IV. Right of Children to a Future with Some Degree of Free Choice

Children being raised within the religious community because one or both of their parents are members of the community are entitled to special consideration. It must be remembered that, unlike their parents, they have not freely chosen this way of life. Therefore, every effort will be made to assure that these children learn something of the outside world and of how to survive in the outside world so that they are not deprived, upon reaching adulthood, of the ability to choose freely whether to continue in this way of life. It is also acknowledged by the religious community that it has a special obligation to provide avenues of continuing communication between the child living in the community and close kin living outside the community.

V. Right to an Education

Every child growing up in the community is entitled to an education. This education shall not be limited in such a way to deny the child any effective choice upon reaching adulthood as to whether to stay in the community or to leave. The child's close relatives not living in the community have a right to see the child's educational records at least once a year and to see the results of any standardized tests that the child takes.

VI. Right to Clearly Defined Health Maintenance Procedures and Open Access to Health Records

The community shall define its health maintenance procedures in writing with particular attention to ways in which the community's health philosophy differs from that of the secular society. This document shall be freely available. Interested third parties, especially relatives not living in the community, have a right to expect community cooperation in their efforts to examine the non-confidential health records of community members or children.

VII. Right to Freedom from Sexual or Marital Compulsion

Community members have the right to refuse to participate in any sexual behavior at any time without giving reasons and without regard to any previous history of participation in such activities. Community members have a right to refuse to get married to any person suggested by the community or its leaders without having to give reasons and without regard to any previous consent or promise. The threat of expulsion from the community, in particular, shall never be used in order to overcome sexual reluctance or reluctance to get married.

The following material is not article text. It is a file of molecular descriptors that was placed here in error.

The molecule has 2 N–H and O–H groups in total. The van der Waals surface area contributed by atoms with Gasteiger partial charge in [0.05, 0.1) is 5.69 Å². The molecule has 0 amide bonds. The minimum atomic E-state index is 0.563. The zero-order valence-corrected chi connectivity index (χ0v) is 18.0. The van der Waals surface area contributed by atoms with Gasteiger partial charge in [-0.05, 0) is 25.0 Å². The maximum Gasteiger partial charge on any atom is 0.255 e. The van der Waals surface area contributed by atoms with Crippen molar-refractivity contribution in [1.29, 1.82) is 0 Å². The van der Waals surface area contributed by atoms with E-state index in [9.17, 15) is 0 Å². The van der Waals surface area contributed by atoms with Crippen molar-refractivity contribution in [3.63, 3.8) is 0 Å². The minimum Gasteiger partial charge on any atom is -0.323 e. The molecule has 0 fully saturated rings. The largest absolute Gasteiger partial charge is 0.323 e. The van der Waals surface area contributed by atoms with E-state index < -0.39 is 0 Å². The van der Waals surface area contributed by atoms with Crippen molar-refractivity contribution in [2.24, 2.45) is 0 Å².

VIII. Right to Moderation and Common Sense in the Administration of Discipline

Torture (as defined by Amnesty International) will never be used on any person at any time for any reason. Corporal punishment, if used at all by the community, shall be subject to the following limitations:
(a) Never used on a child under the age of one;
(b) Between the ages of one and two, never used except by the child's own parents;
(c) After the age of two, if not administered by the child's own parents: at least
One of the child's own parents plus one other witness shall be present for the
entire punishment.
If one of the child's own parents cannot be present, at least 5 adult witnesses
other than the person administering the punishment must be present.
The date and time of the punishment shall be entered into a log book.
The person administering the punishment and all of the witnesses must sign
the log book next to the date and time of the event.
The log book can be freely examined at any time by any of the following:
(i) The child's close relatives not living in the community;
(ii) Police and/or representatives of the courts;
(iii) Child welfare officer (upon suspicion or cause).

IX. Right to Expect Honesty in Proselytizing

New members or prospective members of the community have a right to expect that they will be told honestly from the very first meeting the aims and procedures of the community. By the same token, members of the community who are asked to do witnessing and/or proselytizing for the community have both the right and the responsibility to present the aims and procedures honestly to all those to whom they are witnessing.

X. Right to Impartial Investigation of Complaints in order to Verify Compliance

If there is a pattern of complaints that this signed agreement is being violated, the community agrees to cooperate with reasonable efforts of a neutral, fact-finding committee to determine whether violations are taking place.